Though the Sandy Creek Expedition wasn’t exactly a successful campaign, it may have provided valuable experience to many of the men involved.  William Preston, Andrew Lewis, and others, would become central figures in the militia, defending Virginia throughout the French & Indian War, later native uprisings, and on into the Revolution.  The rangers would continue to serve through the end of the decade, guarding the backdoor to Virginia.


To read more about William Preston and his rangers, click on the following links:



Capt. William Preston’s Coy. of Virginia Rangers

Preferred Clothing & Accoutrements




Civilian clothing consisting of mid-1750’s coats, jackets & waistcoats.  Linen, pull-over smocks.  Sources:  Secrests, Weeping Heart, Cobb Creek, JP Ryan Patterns.


Breeches (same as Culpeper Minute Battalion (CMB))


Linen, hemp, Virginia cloth, or wool.  English small drop-front or French Fly.  Natural and blue were quite common.  Sources:  Weeping Heart, Cobb Creek, Ohio Valley Peddler.  (Same as CMB)


Breech clouts also ok.


Leggings (same as CMB)


Blue wool, native-style, with approx 2” side flaps.  Sewn w/blue thread.  (Same as CMB)


Hats (same as CMB)


Black round hat with approx 2 - 3 inch brim.  (Same as CMB without buck’s tail)


Shirts (same as CMB)


White (or natural) oznaburg (linen) or check (verify check material before buying).


Socks (same as CMB)


Natural, gray, or blue.


Footwear (same as CMB)


Military style shoes w/ties or simple brass buckle.  Townsend, Fugawee, Robert Land


Home-style, natural color, ruff out shoes.  Robert Land ***This is a cool shoe***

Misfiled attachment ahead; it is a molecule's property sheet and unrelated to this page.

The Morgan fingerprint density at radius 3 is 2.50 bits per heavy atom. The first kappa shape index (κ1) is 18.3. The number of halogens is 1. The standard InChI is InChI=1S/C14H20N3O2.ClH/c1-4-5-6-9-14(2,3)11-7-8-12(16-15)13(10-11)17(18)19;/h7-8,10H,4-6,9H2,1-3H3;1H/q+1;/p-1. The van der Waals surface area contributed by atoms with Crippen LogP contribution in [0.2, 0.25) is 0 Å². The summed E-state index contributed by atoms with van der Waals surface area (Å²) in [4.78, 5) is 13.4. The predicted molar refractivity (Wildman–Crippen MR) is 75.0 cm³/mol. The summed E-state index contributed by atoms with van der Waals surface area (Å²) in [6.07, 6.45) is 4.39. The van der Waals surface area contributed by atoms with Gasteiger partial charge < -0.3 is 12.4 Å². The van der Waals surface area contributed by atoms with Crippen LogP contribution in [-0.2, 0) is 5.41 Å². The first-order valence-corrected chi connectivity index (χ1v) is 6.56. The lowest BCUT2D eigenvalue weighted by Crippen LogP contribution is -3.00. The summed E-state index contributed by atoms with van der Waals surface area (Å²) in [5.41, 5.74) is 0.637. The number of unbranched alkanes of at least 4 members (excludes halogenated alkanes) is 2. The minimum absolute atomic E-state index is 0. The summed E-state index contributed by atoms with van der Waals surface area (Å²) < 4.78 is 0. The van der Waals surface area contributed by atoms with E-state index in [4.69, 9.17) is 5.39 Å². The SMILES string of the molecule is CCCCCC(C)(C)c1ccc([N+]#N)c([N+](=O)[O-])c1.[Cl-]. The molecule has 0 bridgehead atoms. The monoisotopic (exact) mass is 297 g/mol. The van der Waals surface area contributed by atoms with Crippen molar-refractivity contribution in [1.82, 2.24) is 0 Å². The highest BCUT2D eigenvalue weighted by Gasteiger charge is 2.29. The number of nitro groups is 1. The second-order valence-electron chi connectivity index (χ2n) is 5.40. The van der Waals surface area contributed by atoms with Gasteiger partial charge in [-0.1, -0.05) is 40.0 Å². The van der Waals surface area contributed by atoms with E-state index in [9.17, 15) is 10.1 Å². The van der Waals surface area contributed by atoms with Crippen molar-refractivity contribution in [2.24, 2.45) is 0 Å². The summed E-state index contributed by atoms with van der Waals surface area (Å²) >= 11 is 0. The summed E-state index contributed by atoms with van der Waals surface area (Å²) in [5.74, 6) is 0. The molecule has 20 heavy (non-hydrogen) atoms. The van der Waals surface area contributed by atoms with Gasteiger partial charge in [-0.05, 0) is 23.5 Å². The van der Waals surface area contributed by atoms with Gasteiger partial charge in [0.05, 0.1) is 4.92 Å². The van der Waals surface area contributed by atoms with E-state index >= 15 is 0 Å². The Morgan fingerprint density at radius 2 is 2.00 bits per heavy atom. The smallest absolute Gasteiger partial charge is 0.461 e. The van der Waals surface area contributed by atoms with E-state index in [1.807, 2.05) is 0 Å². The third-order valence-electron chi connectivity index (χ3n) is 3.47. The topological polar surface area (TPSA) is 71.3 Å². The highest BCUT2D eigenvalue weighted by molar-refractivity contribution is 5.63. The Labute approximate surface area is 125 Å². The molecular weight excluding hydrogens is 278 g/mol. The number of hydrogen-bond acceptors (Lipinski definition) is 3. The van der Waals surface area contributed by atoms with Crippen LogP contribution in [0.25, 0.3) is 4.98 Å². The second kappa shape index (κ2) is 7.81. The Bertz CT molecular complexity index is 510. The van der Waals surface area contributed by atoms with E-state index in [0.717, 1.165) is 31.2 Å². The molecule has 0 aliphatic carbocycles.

Moccasins – Center-seam, Eastern woodland.  Sources:  Greg Hudson




English style Fowler.  See Jim Chambers kits.  If going this route, I would build off an early example.


LLP Bess.  For American militia use, this should most likely be the 1742 or previous models.  Dating on lock could be modified and other models will be acceptable.


Early Dutch Musket.  Documentation exists that Dutch muskets made there way to Virginia militia companies during the F&I war. 


Accoutrements (same as CMB in most cases)


Cartridge belly box - 9 or 12 round English style and/or period shot pouch and horn (often used in conjunction with the smaller cartridge boxes). See descriptions in CMB


Powder Horns – Virginia horns tend to be somewhat plain but several documented carved horns do exist.  See Kyle for examples.  Also see Dressler’s book on powder horns.


Shot Pouches – Very few documented pouches have survived.  One common feature:  they were small, perhaps around 7 inches or so square, or slightly rectangular.  Many were made with the hair-on.  Some examples can be seen in Madison Grant’s Hunting Pouch book and also in Jim Mullins “Of Sorts for Provincials”.  This is one item it is best to check with an experienced member before buying.


Packs – Oznaburg market wallets.  Sources:  Secrests


Blanket Roll – Tump line.


Canteen – wooden drum-style with wood bands (best choice.  Available from Panther Primitive but will require some modifications such as replacing the straps with a proper hemp webbing), wood canteen with metal bands (less common.  Available from Jas. Townsend, also requiring slight modifications).  Wood canteens can be painted, stained, or left natural).  Tin canteen (least common for militia), kidney shape.




Back to Culpeper home page


All images are copyright 2011 by the Culpeper Minute Battalion, or Gary Liming